Building communities that care – our plans for 2022
CEO Mark Winstanley shares plans for what is a very special year for us as a charity. We're marking half a century of supporting people living with mental illness and their carers.
This is a special year for Rethink Mental Illness: throughout 2022 we will be celebrating our 50th anniversary. A milestone that provides an opportunity to reflect on progress made to improve the lives of people severely affected by mental illness and their carers, but also to set out the battles still to be won and our plans to deliver change.
Today we run over 90 mental health services across England that support people to live and thrive in their own communities. With the help of volunteers, we also run a further 140 local peer support groups and an award-winning advice and information line which receives over 4,000 requests for help every year. But there is still so much work to do. For too many people, access to well-funded mental health care and support that meets their full needs seems further away than ever.
In 2022, we will drive forward our ambition to create Communities that Care. Our Communities that Care model recognises that no treatment or therapy on its own can overcome social isolation, racism, inadequate housing, poverty and the impact of poor physical health. In addition to demanding that people receive the right treatment at the right time, if we want to improve the lives of people severely affected by mental illness and their carers we also need to ensure that people’s needs are fully met through the care and support they receive. We must also tackle the environmental and social drivers of mental illness and challenge the stigma of severe mental illness that people still sadly experience today.
Building on our work in supporting Open Mental Health in Somerset, our Community Mental Health Unit will continue to lead the way in adopting best approaches to embed the NHS England/Improvement Community Mental Health Framework across the country. Helping deliver a new world where the support people need is delivered in their own community by both the voluntary sector and community-led groups.
In Somerset we often heard that when people asked for help, they found themselves in a queue and when they got to the front of the queue, they found out it was the wrong queue. What they wanted was for there to be no wrong door to accessing support. Open Mental Health in Somerset has now helped hundreds of people to access the help they need. So, when people ask for help, they automatically come to the right place and are supported as a whole person (so that their financial, housing, physical health, employment and volunteering needs are also met). In 2022 we are working to adopt (and adapt as appropriate) this approach in Cheshire & Wirral, Coventry & Warwickshire, North East Lincolnshire, Norfolk & Waveney, Sheffield and Tower Hamlets.
To challenge the drivers of mental illness, we will continue to lobby the Department of Work and Pensions on the scandal of death and severe harm caused by the benefits system, through our Stop Benefit Deaths campaign. Until the voices of people with lived experience and affected families are heard by government, we will continue to shout from the rooftops on the need for change for people who have been failed so badly by the very system that is meant to support them.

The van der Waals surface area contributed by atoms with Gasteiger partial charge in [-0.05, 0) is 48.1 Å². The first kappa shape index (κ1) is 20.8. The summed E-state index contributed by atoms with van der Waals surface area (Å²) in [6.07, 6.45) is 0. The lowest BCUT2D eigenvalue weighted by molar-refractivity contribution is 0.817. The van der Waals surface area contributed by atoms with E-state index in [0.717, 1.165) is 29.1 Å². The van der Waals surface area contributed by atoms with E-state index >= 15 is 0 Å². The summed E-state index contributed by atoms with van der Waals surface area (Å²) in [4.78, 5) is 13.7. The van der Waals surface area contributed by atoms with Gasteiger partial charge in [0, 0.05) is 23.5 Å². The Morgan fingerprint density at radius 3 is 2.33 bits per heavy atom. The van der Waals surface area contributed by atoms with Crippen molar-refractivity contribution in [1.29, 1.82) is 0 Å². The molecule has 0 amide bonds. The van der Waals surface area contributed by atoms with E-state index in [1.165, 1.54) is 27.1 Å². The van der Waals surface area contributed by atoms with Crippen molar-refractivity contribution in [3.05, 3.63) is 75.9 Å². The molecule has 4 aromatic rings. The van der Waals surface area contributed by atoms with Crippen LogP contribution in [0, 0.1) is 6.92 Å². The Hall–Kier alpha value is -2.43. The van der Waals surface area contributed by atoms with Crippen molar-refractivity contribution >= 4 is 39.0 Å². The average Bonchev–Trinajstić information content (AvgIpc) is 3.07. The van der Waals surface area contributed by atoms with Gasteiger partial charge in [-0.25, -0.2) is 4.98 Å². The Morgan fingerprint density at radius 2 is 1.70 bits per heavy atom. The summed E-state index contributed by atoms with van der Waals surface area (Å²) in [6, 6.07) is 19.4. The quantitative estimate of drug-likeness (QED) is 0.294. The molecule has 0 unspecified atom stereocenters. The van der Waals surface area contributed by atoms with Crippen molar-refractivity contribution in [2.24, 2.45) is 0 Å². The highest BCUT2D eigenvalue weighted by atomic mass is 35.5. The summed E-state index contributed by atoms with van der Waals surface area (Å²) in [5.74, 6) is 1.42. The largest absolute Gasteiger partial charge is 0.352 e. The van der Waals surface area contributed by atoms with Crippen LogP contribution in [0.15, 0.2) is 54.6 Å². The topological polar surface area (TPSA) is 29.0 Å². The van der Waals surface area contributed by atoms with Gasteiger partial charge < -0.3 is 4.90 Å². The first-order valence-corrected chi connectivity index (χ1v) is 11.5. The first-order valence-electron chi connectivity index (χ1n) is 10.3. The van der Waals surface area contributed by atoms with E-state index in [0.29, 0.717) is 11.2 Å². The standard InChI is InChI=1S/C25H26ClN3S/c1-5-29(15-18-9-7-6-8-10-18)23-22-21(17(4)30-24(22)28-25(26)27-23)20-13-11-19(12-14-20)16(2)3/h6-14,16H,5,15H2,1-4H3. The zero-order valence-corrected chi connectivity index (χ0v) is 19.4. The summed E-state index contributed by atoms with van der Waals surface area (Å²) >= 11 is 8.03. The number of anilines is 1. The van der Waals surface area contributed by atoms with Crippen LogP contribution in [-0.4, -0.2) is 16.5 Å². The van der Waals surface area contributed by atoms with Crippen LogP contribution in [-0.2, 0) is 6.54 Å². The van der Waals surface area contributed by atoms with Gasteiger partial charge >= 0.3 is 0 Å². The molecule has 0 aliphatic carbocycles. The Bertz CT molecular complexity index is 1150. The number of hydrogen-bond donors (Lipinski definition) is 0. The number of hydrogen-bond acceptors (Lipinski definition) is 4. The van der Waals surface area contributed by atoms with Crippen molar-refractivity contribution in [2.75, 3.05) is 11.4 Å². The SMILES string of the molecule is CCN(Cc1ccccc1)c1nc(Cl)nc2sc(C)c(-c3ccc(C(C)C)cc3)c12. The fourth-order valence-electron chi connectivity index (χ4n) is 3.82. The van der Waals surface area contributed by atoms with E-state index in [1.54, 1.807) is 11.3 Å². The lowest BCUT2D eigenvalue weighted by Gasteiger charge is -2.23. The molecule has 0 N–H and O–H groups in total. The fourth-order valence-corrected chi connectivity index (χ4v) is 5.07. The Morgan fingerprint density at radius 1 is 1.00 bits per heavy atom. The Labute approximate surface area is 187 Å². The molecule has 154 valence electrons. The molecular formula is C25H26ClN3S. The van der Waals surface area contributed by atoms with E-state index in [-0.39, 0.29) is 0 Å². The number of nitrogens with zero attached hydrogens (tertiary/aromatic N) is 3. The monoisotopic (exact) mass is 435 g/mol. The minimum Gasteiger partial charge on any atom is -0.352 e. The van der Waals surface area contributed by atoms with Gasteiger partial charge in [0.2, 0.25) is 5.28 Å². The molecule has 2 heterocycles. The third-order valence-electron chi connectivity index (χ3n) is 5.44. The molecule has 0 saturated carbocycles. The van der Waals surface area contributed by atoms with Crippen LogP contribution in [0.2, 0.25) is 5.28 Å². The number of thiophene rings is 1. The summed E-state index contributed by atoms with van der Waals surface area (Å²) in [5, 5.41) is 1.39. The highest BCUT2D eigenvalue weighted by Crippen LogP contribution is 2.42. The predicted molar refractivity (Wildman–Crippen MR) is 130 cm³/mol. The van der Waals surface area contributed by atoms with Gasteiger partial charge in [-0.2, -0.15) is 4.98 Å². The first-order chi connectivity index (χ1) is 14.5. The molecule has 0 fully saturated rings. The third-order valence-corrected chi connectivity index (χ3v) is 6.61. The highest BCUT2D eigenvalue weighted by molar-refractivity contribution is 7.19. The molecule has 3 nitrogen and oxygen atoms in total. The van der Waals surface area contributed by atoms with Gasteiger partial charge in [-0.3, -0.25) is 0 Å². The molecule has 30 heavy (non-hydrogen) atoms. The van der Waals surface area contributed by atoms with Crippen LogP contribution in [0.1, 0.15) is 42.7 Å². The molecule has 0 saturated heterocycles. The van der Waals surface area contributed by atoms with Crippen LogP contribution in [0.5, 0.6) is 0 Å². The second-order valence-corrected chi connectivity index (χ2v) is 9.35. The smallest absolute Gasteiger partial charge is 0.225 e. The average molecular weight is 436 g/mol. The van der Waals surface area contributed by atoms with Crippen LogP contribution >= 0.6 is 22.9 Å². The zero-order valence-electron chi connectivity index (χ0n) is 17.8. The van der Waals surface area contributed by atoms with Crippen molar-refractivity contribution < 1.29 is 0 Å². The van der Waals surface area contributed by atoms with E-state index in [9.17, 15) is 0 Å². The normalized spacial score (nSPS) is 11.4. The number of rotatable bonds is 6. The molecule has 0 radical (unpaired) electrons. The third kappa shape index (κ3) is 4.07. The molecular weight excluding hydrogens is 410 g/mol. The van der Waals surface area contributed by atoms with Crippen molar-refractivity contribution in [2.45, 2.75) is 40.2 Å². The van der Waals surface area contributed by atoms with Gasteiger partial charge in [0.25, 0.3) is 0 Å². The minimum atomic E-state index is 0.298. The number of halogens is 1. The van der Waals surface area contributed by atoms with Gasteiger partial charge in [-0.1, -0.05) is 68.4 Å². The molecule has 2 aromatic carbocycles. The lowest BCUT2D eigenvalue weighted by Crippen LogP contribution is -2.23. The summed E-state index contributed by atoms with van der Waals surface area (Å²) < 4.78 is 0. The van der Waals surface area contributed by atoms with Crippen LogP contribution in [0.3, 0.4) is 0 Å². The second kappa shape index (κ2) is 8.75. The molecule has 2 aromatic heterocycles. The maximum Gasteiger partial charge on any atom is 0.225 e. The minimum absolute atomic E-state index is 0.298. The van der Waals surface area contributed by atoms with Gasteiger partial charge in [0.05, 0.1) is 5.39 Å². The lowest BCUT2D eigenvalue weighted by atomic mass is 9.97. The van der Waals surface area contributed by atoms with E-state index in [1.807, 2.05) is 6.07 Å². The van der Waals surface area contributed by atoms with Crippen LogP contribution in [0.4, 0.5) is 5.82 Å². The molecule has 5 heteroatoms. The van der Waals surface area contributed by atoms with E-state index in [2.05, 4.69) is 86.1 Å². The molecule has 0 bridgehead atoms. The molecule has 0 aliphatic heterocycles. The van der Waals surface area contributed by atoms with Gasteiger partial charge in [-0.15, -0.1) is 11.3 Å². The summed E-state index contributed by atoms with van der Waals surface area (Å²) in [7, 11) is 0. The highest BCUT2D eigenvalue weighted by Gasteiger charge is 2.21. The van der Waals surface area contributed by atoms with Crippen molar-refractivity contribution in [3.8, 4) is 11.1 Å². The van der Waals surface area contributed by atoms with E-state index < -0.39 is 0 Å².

From a policy perspective we are looking specifically at employment and the physical health of people severely affected by mental illness, including access to physical health checks. We are highlighting social care and the role it plays in delivering the Community Mental Health Framework. And we will be assessing the impact of the pandemic on services and on people affected by mental illness.
Racial injustice remains a driver of mental illness and a barrier to support for people from Black and minority ethnic backgrounds. In 2022, we continue to work towards becoming an Anti-Racist Organisation creating new roles in the charity that will drive forward both our internal work to become a more diverse organisation and our external voice on the intersection of racial injustice and mental illness.
To tackle stigma and ensure that severe mental illness is part of the growing public conversation on mental health, we will launch a groundbreaking awareness campaign on psychosis and the support that is (and should be) available to people following a first episode. On our actual birthday, 25 July, we will again deliver National Schizophrenia Awareness Day.
Over 50 years we have delivered change and we will not stop until all people severely affected by mental illness live in Communities that Care.
We can’t do this alone. Please sign up to our newsletter below to stay in touch with updates across the year and to hear about ways you can get involved and support our vital work.